If you were to ask a bunch of random people off the street to begin naming dinosaurs, then the infamous Tyrannosaurus rex would likely reside at the top of most people’s lists. It seems like almost everyone knows about the existence of T. rex, but just how much do we actually know about the late predacious monster?
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Albeit well documented in museums and portrayed as a ruthless predator in popular Hollywood films like Jurassic Park, more of T. rex’s truths are gradually being uncovered by modern science than we ever could have imagined. Perhaps one of the most prominent examples of such is the revelation that many dinosaurs, perhaps including T. rex, sported colorful and fluffy plumages.
Despite what we know, there are still many questions about T. rex that remain unanswered. One of the most pressing of those involves the developmental stages of T. rex during and throughout its early life stages. Most established T. rex fossils depict the dinosaur after it is fully grown, but we still know very little about what T. rex looked like as an adolescent.
Fortunately, scientists could be one step closer to answering that question. New findings published just last week in the journal Science Advances indicate that the answer may have been hiding in plain sight, and that fossils collected decades ago were incorrectly classified as a new dinosaur species dubbed Nanotyrannus when they were actually juvenile T. rex specimens.
"Historically, many museums would collect the biggest, most impressive fossils of a dinosaur species for display and ignore the others," explained Holly Woodward, the lead author of the paper. "The problem is that those smaller fossils may be from younger animals. So, for a long while we've had large gaps in our understanding of how dinosaurs grew up, and T. rex is no exception."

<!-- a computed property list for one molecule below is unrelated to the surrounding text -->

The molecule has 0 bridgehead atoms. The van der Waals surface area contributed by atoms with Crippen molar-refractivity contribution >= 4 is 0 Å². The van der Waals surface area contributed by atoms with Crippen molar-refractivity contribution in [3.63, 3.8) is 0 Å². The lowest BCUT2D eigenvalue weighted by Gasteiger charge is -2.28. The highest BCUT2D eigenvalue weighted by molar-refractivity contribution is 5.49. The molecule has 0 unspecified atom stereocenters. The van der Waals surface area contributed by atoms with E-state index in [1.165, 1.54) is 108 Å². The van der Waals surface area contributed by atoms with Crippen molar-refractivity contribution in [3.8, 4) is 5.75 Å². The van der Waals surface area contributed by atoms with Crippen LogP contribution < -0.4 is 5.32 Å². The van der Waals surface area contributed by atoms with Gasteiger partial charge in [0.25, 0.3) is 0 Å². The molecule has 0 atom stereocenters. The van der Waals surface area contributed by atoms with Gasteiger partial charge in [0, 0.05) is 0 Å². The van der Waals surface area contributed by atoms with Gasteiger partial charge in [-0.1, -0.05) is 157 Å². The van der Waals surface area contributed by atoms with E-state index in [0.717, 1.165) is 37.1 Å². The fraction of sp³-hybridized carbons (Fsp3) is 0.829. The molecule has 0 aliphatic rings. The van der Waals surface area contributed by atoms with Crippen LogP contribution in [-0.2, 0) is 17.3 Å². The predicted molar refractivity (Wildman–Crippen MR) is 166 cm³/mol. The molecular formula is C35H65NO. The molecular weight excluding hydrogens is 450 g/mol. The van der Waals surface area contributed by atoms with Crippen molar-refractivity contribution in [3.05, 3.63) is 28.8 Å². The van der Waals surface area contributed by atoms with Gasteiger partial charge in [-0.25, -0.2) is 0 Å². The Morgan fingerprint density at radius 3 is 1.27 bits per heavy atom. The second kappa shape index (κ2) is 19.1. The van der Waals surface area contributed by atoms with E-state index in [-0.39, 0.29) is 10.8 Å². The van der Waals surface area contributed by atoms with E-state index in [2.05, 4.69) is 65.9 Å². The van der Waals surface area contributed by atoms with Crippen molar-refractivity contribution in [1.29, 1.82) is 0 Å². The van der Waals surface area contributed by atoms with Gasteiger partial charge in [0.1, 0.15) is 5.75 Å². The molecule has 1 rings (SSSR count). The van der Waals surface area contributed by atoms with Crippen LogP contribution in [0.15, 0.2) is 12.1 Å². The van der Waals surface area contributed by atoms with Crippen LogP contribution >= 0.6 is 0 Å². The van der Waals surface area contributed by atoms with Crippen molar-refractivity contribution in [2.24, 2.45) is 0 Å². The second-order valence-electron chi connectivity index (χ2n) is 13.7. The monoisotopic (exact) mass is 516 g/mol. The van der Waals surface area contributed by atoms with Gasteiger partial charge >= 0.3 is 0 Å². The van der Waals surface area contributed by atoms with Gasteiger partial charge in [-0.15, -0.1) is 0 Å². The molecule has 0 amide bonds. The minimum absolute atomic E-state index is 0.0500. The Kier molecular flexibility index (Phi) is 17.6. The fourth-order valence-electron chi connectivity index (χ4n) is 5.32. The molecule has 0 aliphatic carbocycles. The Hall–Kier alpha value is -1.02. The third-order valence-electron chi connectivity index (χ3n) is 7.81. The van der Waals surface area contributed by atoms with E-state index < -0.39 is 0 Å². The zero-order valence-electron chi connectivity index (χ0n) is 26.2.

How could such a substantial mix-up ever have transpired in the first place, you ask? As it turns out, the answer to that question lies in small details in the fossils’ skulls, which deceptively exhibited seemingly negligible differences from that of an adult T. rex.
A closer analysis of the bones in those fossils revealed that these juvenile T. rexes were about 13 and 15-years old when they died, and that their bodies differed greatly from fully-grown T. rexes because they would’ve been faster on their feet and lighter eaters than their massive adult counterparts.
Not only do these findings help set the record straight, but they also close the gaps that existed in our understanding of the T. rex’s early life stages. This is significant because it means that scientists can now study how T. rex developed as it aged, and it can prevent future mix-ups in addition to advancing T. rex research in general.
Related: How hard could a T. rex bite?
It should be interesting to see if the researchers will learn anything more about T. rex after delving further into the young fossils and whether other smaller dinosaur species are actually just younger dinosaurs in disguise.